Skip to main content

Joseph C. Baldwin to Walt Whitman, 13 May 1877

Dear Walt,

I recived​ yours of fourth to day and was agreeable surprised to here​ of your improved Health.1 I had almost come to the conclugen​ that you had given me up for the lost child [no handwritten text supplied here] many a time [no handwritten text supplied here] I have wondered what kind of a fellow you thought I was. I dont​ suppose there Has a day past over my Head without me thinking of you.

I am also very glad to learn of Mrs. Siters. I suppose she Has a Hard time of it. I recived​ one letter from her and Johnnys​ Wife they wrote me rather a lamentable letter. Poor Jo Adams Im​ sorry he is a fine fellow tell him I send him my pies​ regards and hope he will get well soon. Johnny Cahall I cant altogether place him did he visit to live in Camden [no handwritten text supplied here] I guss​ so.

So they have got the dummies running on Market St. [(] I here​ they reduced the wages to two dollars) The perment​ Exhibition I suppose will create almost as big a time this summer as last. Im​ sorry times is so Hard in Philadelphia and so many famlys​ are in distress. I am glad Mrs. Siter is going to Have a small famley​ and perhaps John Pickens will assist her. I suppose Goorge​ is pretty smart I cant help but think about poor old Granmother​ Gouth.

Well Walt my dear old friend you say you feel wicked enough at times wich​ you consider a good sign [(]I hope it is) you say you have been traveling a good [de]al. I hope you will be home to get this any way I will direct to your old Headquarters.

Well Walt I will endevor​ to give you a rugh​ scetch​ of my wanderings since I seen you. You know I could not content my self in Phila.—I was in Hot water all the time [no handwritten text supplied here] to come and see you before I left I Had not the corage​ to do that [no handwritten text supplied here] so I drawed​ my money from the Centennial went down to my sister's [no handwritten text supplied here] she was not at home but Annie, Johnny's Wife was thir​ [no handwritten text supplied here] I tould​ her my intentions [no handwritten text supplied here] I was very sorry I did not see Mrs Siter [no handwritten text supplied here] Went direct from thir​ to the Depo​ and in less than half an Hour I was behind the iron Horse stearing​ twards​ Sunsit​ came strate​ through to St. Louis. Had a little row with some Pickpockets on the Road—staid​ in St. Louis three Weeks then came out to Pleasant Rige​ whare​ I wrote you a letter but got no answer [no handwritten text supplied here] staided​ thir​ about one month then moved East about seven miles to Grays and I think I wrote you a letter from thir​ but never received an answer (began to think you had gone back on me) staid​ thir​ until the twentyfourth​ March when I Emegrated​ here to Effingham Co. Ill. And am farming on my own Hack) Thir​ is two Hundred and sixty acres in the farm and the way I spraind​ my Rist​ was Plowing a stumppy​ pece​ of Ground [(]I Have got about ten acres of corn planted about thirty acres plowed) this is a very Backward Spring Hear​ as you say it is thir​ . The times Here is pretty Hard asposuly​ with me as I Have got all my captal​ invested in starting Farming [no handwritten text supplied here] But if my crops prospers and the European War continues I will com​ out all right and I guess make a big thing.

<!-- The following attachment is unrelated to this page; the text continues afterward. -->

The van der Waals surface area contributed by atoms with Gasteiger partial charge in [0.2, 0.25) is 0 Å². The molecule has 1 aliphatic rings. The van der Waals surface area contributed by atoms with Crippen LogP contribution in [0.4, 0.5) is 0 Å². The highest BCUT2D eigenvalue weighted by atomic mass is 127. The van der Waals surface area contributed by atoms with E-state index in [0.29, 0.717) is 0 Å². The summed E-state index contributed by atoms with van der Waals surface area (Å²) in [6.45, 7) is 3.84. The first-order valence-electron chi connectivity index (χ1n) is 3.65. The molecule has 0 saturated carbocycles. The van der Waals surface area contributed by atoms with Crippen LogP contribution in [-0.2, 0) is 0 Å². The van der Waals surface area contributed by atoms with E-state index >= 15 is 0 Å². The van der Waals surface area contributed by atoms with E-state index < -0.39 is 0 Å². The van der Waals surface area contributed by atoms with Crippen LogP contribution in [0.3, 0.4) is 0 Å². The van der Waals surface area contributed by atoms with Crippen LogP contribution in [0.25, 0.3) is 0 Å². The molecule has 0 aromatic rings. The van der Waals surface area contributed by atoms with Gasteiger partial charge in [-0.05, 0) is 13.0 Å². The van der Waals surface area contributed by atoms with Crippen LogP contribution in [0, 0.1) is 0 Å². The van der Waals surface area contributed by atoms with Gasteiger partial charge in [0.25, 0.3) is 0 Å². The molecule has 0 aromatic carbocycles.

Walt I have got a big lot of work to do about three mens​ work; But I think Compent​ to the Emergence if I keep my Helth​ [no handwritten text supplied here] You asked me about the women kinder a sticken​ it at me oh well I can get all the woman I want out Hear​ But I havent​ topt​ any of them yet. I got to be afraid of them they are treachers​ dont​ you think so [no handwritten text supplied here] right around within a gun shot thir​ is a dozen Widows this is not a very healthy part of the world. Walt I still retain the ring you gave me and of course when I look at that I must think of you. You sent me a peaper​ which is very exceptable​ indeed as news Hear​ is very scarce [no handwritten text supplied here] I would like very much to have a Phila.​ peaper​ .

Walt I would like you to go up to no 722 north 36 st. to see my sisters they are thir​ keeping a Boarding House do go to see them and give them some advice thir​ is so many dambd​ sharpers now a days im​ a little fraid​ to trust them all by them selves Please go and see them tell them I sent you to see how they ware​ gitting​ along I am alarmed about them some.

Well Walt I have write​ a good bit but havent​ said much you know my capabilities is limited

do write soon and tell me all the Public and Privit​ news tell Mrs Siter to write to me [no handwritten text supplied here] And Emmie Pickens and Sallie [no handwritten text supplied here] Be carfull​ and dont let my adress​ be known or less I will be trubled​ to death.

Walt I hope you will get well and be all right when I come home that wont be for some time if I prosper Here But not more than two or three years.

you tould​ me to write you a long and carful​ letter. I cant I havent​ got the potations But I will write again soon as I Hear from you,

yours until death Jos: C. Baldwin

[P.S.] you did not say any thing about Sam Hadford. please tell about him


  • 1. Joseph C. Baldwin was a young sharecropper living in Elliottstown, Illinois, who Whitman likely met in Camden in 1873. Baldwin is discussed in Calamus Lovers: Walt Whitman's Working Class Camerados, ed. Charley Shively (San Francisco: Gay Sunshine Press, 1987), 122–135. [back]
Back to top